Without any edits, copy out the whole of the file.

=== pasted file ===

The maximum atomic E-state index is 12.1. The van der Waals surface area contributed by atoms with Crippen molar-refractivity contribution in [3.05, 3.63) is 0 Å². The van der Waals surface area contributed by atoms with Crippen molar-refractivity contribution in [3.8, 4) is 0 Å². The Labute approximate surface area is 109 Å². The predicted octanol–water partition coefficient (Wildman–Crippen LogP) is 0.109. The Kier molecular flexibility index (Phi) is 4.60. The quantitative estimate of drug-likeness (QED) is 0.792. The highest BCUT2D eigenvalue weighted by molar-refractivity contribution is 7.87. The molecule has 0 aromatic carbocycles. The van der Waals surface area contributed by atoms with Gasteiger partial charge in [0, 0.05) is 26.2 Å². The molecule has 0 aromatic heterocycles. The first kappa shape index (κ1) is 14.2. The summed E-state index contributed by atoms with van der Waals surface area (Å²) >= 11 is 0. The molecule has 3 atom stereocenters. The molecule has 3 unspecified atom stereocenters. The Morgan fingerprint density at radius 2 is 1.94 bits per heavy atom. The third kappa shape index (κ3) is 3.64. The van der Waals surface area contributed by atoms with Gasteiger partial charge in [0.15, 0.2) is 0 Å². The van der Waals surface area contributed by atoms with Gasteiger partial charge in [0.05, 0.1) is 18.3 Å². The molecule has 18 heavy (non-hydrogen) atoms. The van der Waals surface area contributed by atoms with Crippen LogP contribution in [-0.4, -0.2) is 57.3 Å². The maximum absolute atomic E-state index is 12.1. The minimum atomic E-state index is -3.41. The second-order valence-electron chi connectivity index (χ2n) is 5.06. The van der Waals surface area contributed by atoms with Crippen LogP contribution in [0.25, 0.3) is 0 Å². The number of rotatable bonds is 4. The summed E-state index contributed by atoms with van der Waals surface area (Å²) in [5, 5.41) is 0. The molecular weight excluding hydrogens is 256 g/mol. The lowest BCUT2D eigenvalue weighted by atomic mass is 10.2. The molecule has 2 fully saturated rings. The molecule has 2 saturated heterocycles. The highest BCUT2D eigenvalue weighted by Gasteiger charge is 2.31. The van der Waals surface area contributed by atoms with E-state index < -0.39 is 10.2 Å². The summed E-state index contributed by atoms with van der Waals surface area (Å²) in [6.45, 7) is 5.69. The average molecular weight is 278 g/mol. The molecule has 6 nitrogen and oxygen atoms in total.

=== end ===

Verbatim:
The maximum atomic E-state index is 12.1. The van der Waals surface area contributed by atoms with Crippen molar-refractivity contribution in [3.05, 3.63) is 0 Å². The van der Waals surface area contributed by atoms with Crippen molar-refractivity contribution in [3.8, 4) is 0 Å². The Labute approximate surface area is 109 Å². The predicted octanol–water partition coefficient (Wildman–Crippen LogP) is 0.109. The Kier molecular flexibility index (Phi) is 4.60. The quantitative estimate of drug-likeness (QED) is 0.792. The highest BCUT2D eigenvalue weighted by molar-refractivity contribution is 7.87. The molecule has 0 aromatic carbocycles. The van der Waals surface area contributed by atoms with Gasteiger partial charge in [0, 0.05) is 26.2 Å². The molecule has 0 aromatic heterocycles. The first kappa shape index (κ1) is 14.2. The summed E-state index contributed by atoms with van der Waals surface area (Å²) >= 11 is 0. The molecule has 3 atom stereocenters. The molecule has 3 unspecified atom stereocenters. The Morgan fingerprint density at radius 2 is 1.94 bits per heavy atom. The third kappa shape index (κ3) is 3.64. The van der Waals surface area contributed by atoms with Gasteiger partial charge in [0.15, 0.2) is 0 Å². The van der Waals surface area contributed by atoms with Gasteiger partial charge in [0.05, 0.1) is 18.3 Å². The molecule has 18 heavy (non-hydrogen) atoms. The van der Waals surface area contributed by atoms with Crippen LogP contribution in [-0.4, -0.2) is 57.3 Å². The maximum absolute atomic E-state index is 12.1. The minimum atomic E-state index is -3.41. The second-order valence-electron chi connectivity index (χ2n) is 5.06. The van der Waals surface area contributed by atoms with Crippen LogP contribution in [0.25, 0.3) is 0 Å². The number of rotatable bonds is 4. The summed E-state index contributed by atoms with van der Waals surface area (Å²) in [5, 5.41) is 0. The molecular weight excluding hydrogens is 256 g/mol. The lowest BCUT2D eigenvalue weighted by atomic mass is 10.2. The molecule has 2 fully saturated rings. The molecule has 2 saturated heterocycles. The highest BCUT2D eigenvalue weighted by Gasteiger charge is 2.31. The van der Waals surface area contributed by atoms with E-state index < -0.39 is 10.2 Å². The summed E-state index contributed by atoms with van der Waals surface area (Å²) in [6.45, 7) is 5.69. The average molecular weight is 278 g/mol. The molecule has 6 nitrogen and oxygen atoms in total.